MANDATORY: Enable/Disable Secure Boot. On non-ARM systems, it is required to implement the ability to disable Secure Boot via firmware setup. A physically present user must be allowed to disable Secure Boot via firmware setup without possession of Pkpriv. Programmatic disabling of Secure Boot either during Boot Services or after exiting EFI Boot Services MUST NOT be possible. Disabling Secure MUST NOT be possible on ARM systems.

In other words dual-booting Linux on a standard x86 desktop should be no issue.  But if you were hoping to load dual-booting Android and Windows kernels on a Windows 8 tablet (which will likely have an ARM) CPU or on certain notebooks with ARM chips, think again.  Microsoft could soften its stance and/or users could find a way to break its DRM protections -- but there's no guarantee of either outcome.

Windows with ARM
ARM on Windows 8 -- don't you dare dual boot. [© DailyTech/Jason Mick]

In this regard Microsoft is very much "following in Apple, Inc.'s (AAPL) line".  Apple has long prevented dual booting to Linux or the installation of OS X on non-Apple computers.  Apple does allow Windows installation via Boot Camp, but only via a special understanding with Microsoft who cross licenses patents with Apple.

Windows 8 was a star of the show at the 2012 Consumer Electronics Show and is expected to land in tablets and PCs this fall.

Sources: MSDN [1], [2], Red Hat, Computer World UK



Comments     Threshold


This article is over a month old, voting and posting comments is disabled

RE: Did I get it right?
By alcalde on 1/22/2012 7:16:24 PM , Rating: 2
>So you don't have a choice to buy ARM or x86? Is someone forcing
>you to buy an ARM tablet? No? Then what the F is your problem?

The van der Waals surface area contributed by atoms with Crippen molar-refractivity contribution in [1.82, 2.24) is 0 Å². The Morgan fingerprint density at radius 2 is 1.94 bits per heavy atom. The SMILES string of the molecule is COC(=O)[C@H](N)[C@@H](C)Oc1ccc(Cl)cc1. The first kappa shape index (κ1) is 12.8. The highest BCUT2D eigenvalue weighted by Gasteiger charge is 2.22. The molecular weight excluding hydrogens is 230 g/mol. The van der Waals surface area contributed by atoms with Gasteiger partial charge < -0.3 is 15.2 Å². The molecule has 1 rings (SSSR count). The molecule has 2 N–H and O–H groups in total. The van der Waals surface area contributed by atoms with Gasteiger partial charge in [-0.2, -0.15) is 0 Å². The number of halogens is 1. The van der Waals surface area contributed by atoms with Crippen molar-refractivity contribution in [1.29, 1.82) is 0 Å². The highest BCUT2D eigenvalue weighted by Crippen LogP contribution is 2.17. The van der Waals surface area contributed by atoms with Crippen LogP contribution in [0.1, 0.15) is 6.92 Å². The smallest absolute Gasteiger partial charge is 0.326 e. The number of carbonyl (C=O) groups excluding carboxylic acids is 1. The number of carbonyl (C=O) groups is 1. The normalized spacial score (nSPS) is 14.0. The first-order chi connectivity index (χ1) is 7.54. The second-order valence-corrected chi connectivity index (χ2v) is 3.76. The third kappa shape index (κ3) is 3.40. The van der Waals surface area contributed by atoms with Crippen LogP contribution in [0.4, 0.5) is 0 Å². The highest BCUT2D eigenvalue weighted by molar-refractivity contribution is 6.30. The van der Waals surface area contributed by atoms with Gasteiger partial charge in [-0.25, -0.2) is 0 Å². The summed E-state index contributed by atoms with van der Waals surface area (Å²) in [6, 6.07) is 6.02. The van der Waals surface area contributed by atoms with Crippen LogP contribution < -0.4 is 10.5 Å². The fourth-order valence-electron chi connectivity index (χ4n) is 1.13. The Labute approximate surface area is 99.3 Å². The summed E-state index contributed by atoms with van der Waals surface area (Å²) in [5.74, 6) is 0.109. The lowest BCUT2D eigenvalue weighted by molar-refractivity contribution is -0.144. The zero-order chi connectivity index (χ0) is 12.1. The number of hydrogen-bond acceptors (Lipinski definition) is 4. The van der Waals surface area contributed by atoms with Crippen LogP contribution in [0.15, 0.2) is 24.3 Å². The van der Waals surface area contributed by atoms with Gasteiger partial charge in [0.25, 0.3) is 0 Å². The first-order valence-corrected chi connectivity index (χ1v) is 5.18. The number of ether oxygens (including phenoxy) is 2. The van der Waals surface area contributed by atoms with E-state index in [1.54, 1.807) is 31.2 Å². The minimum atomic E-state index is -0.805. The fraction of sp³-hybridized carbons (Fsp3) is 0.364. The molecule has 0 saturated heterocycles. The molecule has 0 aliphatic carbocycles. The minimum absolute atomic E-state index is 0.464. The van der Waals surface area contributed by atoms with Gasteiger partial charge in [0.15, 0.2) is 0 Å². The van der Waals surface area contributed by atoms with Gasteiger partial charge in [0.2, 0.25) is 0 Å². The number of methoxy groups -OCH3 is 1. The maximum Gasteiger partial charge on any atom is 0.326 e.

He does have a choice to buy ARM or x86... and he made it . ARM. But he's not going to be allowed to. What the F is your problem with people being able to run what they want on their own laptops?

>And again, since you're reading comprehension is clearly flawed,
>this is for Windows 8 certification. So this would affect Tier 1
>OEMs.

You love insulting people like that, don't you? Is your own personal identity tied up in the existence of Windows 8 on laptops or what?

> I know there are many places you can buy systems that aren't
>certified for Windows 7 but it runs just fine.

Kindly name any legitimate vendor that is able to survive selling machines that aren't certified to run Windows. Are you talking about some cheap Chinese no-names being sold on eBay?

Those are not the companies working on ARM Ultrabooks. Qualcomm has named Toshiba and Lenovo as the companies that are seeking to introduce these.

>No one is taking away choice because you always have the choice if
>buying something else.

This is like the claim, "gay people have the same right as straight people to marry someone of the opposite gender, so what's the problem"? He doesn't have the choice of buying whatever ARM device he chooses and being able to run his OS of choice on it.

>If you CHOOSE to buy an ARM device then you go into knowing these
>restrictions. So make another choice.

Um... no. How about YOU buy a laptop with a locked bootloader with Linux on it and have to figure out how to crack the encryption to run Windows on it. No? Then kindly stop telling other people they have to put up with it.

"So make another choice" is the same as "we don't serve your color in here". In a capitalist system, a monopoly doesn't get to tell people they can't use the competition's devices. With that line you've just proven the anti-competitive nature of the action. Linux isn't welcome on ARM laptops courtesy of Microsoft (not the OEMs, who wouldn't care what you did with it so long as you bought one).

>But that's probably difficult for you to grasp.

Ignorant, self-possessed with privilege, and rude. You've hit the unholy trifecta.


"I mean, if you wanna break down someone's door, why don't you start with AT&T, for God sakes? They make your amazing phone unusable as a phone!" -- Jon Stewart on Apple and the iPhone














botimage
Copyright 2014 DailyTech LLC. - RSS Feed | Advertise | About Us | Ethics | FAQ | Terms, Conditions & Privacy Information | Kristopher Kubicki